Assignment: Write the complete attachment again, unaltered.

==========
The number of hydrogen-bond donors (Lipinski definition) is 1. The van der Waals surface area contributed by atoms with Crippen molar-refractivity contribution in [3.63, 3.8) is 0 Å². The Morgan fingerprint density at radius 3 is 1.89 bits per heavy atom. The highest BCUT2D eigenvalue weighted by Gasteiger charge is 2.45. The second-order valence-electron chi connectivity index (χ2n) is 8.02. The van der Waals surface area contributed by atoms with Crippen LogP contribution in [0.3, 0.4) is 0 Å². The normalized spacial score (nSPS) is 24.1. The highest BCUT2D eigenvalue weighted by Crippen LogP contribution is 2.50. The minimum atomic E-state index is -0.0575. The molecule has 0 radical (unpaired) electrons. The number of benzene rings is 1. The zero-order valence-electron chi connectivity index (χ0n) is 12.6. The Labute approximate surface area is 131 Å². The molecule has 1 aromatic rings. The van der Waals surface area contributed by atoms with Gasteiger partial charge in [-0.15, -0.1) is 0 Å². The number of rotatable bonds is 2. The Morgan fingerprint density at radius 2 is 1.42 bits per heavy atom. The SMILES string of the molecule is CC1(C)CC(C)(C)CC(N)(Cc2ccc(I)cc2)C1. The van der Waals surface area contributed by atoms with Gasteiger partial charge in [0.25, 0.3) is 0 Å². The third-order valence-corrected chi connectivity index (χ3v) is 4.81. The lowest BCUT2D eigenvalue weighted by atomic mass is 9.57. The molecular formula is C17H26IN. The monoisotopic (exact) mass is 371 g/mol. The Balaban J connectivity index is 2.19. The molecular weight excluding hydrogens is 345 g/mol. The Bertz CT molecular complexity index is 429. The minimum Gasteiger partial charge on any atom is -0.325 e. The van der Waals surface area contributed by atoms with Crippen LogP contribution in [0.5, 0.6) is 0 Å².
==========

The number of hydrogen-bond donors (Lipinski definition) is 1. The van der Waals surface area contributed by atoms with Crippen molar-refractivity contribution in [3.63, 3.8) is 0 Å². The Morgan fingerprint density at radius 3 is 1.89 bits per heavy atom. The highest BCUT2D eigenvalue weighted by Gasteiger charge is 2.45. The second-order valence-electron chi connectivity index (χ2n) is 8.02. The van der Waals surface area contributed by atoms with Crippen LogP contribution in [0.3, 0.4) is 0 Å². The normalized spacial score (nSPS) is 24.1. The highest BCUT2D eigenvalue weighted by Crippen LogP contribution is 2.50. The minimum atomic E-state index is -0.0575. The molecule has 0 radical (unpaired) electrons. The number of benzene rings is 1. The zero-order valence-electron chi connectivity index (χ0n) is 12.6. The Labute approximate surface area is 131 Å². The molecule has 1 aromatic rings. The van der Waals surface area contributed by atoms with Gasteiger partial charge in [-0.15, -0.1) is 0 Å². The number of rotatable bonds is 2. The Morgan fingerprint density at radius 2 is 1.42 bits per heavy atom. The SMILES string of the molecule is CC1(C)CC(C)(C)CC(N)(Cc2ccc(I)cc2)C1. The van der Waals surface area contributed by atoms with Gasteiger partial charge in [0.25, 0.3) is 0 Å². The third-order valence-corrected chi connectivity index (χ3v) is 4.81. The lowest BCUT2D eigenvalue weighted by atomic mass is 9.57. The molecular formula is C17H26IN. The monoisotopic (exact) mass is 371 g/mol. The Balaban J connectivity index is 2.19. The molecular weight excluding hydrogens is 345 g/mol. The Bertz CT molecular complexity index is 429. The minimum Gasteiger partial charge on any atom is -0.325 e. The van der Waals surface area contributed by atoms with Crippen LogP contribution in [0.5, 0.6) is 0 Å².